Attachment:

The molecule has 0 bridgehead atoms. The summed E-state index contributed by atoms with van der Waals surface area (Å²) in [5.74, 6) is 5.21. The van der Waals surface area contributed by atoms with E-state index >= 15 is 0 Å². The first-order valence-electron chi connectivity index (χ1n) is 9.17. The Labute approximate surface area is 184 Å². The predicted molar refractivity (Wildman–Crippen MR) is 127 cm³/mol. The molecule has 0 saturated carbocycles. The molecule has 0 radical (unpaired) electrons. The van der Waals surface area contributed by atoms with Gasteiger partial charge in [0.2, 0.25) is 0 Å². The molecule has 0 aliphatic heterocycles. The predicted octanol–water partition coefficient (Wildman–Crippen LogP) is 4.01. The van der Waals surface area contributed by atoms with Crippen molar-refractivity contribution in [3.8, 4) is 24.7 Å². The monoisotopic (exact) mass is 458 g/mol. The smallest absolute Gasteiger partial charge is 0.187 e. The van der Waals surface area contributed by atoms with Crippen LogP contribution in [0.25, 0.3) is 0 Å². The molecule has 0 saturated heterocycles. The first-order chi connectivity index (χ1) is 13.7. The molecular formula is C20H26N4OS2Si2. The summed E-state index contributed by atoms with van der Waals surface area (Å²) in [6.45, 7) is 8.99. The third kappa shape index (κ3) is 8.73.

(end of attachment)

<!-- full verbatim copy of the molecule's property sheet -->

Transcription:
The molecule has 0 bridgehead atoms. The summed E-state index contributed by atoms with van der Waals surface area (Å²) in [5.74, 6) is 5.21. The van der Waals surface area contributed by atoms with E-state index >= 15 is 0 Å². The first-order valence-electron chi connectivity index (χ1n) is 9.17. The Labute approximate surface area is 184 Å². The predicted molar refractivity (Wildman–Crippen MR) is 127 cm³/mol. The molecule has 0 saturated carbocycles. The molecule has 0 radical (unpaired) electrons. The van der Waals surface area contributed by atoms with Gasteiger partial charge in [0.2, 0.25) is 0 Å². The molecule has 0 aliphatic heterocycles. The predicted octanol–water partition coefficient (Wildman–Crippen LogP) is 4.01. The van der Waals surface area contributed by atoms with Crippen molar-refractivity contribution in [3.8, 4) is 24.7 Å². The monoisotopic (exact) mass is 458 g/mol. The smallest absolute Gasteiger partial charge is 0.187 e. The van der Waals surface area contributed by atoms with Crippen LogP contribution in [0.25, 0.3) is 0 Å². The molecule has 0 saturated heterocycles. The first-order chi connectivity index (χ1) is 13.7. The molecular formula is C20H26N4OS2Si2. The summed E-state index contributed by atoms with van der Waals surface area (Å²) in [6.45, 7) is 8.99. The third kappa shape index (κ3) is 8.73.